One way to get into VCs or PEs is through Yieldstreet, an alternative investment platform on which nearly $4 billion has been invested to date. Increasingly, investors have been adding alternatives such as art, real estate, and transportation to their holdings since they have less correlation to public markets.
Yieldstreet has the broadest selection of alternative asset classes available, a selection that includes private equity opportunities, which could be a safer choice particularly for those who are not as knowledgeable about the stock market. With a PE fund, management falls to an investment firm, which controls the fund. Yieldstreet provides a curated selection of PE investment opportunities, with early liquidity options and accessible minimums.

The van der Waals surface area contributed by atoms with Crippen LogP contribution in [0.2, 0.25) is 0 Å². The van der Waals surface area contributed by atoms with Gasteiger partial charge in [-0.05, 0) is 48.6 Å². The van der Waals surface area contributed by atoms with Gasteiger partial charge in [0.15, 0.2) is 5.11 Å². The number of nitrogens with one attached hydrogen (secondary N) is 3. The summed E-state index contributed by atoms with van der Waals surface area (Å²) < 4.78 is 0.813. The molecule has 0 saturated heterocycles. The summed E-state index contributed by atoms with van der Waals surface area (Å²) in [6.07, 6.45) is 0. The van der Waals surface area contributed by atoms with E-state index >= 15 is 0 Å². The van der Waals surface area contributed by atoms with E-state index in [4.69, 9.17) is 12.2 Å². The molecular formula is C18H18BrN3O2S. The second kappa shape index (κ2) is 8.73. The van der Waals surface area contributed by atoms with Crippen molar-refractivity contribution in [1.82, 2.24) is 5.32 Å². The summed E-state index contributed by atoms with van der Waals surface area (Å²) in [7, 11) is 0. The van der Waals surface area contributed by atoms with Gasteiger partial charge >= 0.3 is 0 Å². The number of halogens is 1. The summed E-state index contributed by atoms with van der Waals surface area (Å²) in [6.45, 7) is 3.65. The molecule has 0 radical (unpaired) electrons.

Yieldstreet has also launched a venture capital program that offers retail investors exposure to private companies that are shaking up current sectors or establishing entirely new ones. Over the past 25 years, returns on VC have averaged 32%, and in 2020 alone, exceeded 50%.
Along with private equity, venture capital can diversify one’s investment holdings, which also reduces overall portfolio volatility, helps protect against inflation, and can improve returns. Risk-reducing diversification is a pillar of long-term investing success.
Alternative investments can be a good way to help accomplish this. Traditional portfolio asset allocation envisages a 60% public stock and 40% fixed income allocation. However, a more balanced 60/20/20 or 50/30/20 split, incorporating alternative assets, may make a portfolio less sensitive to public market short-term swings.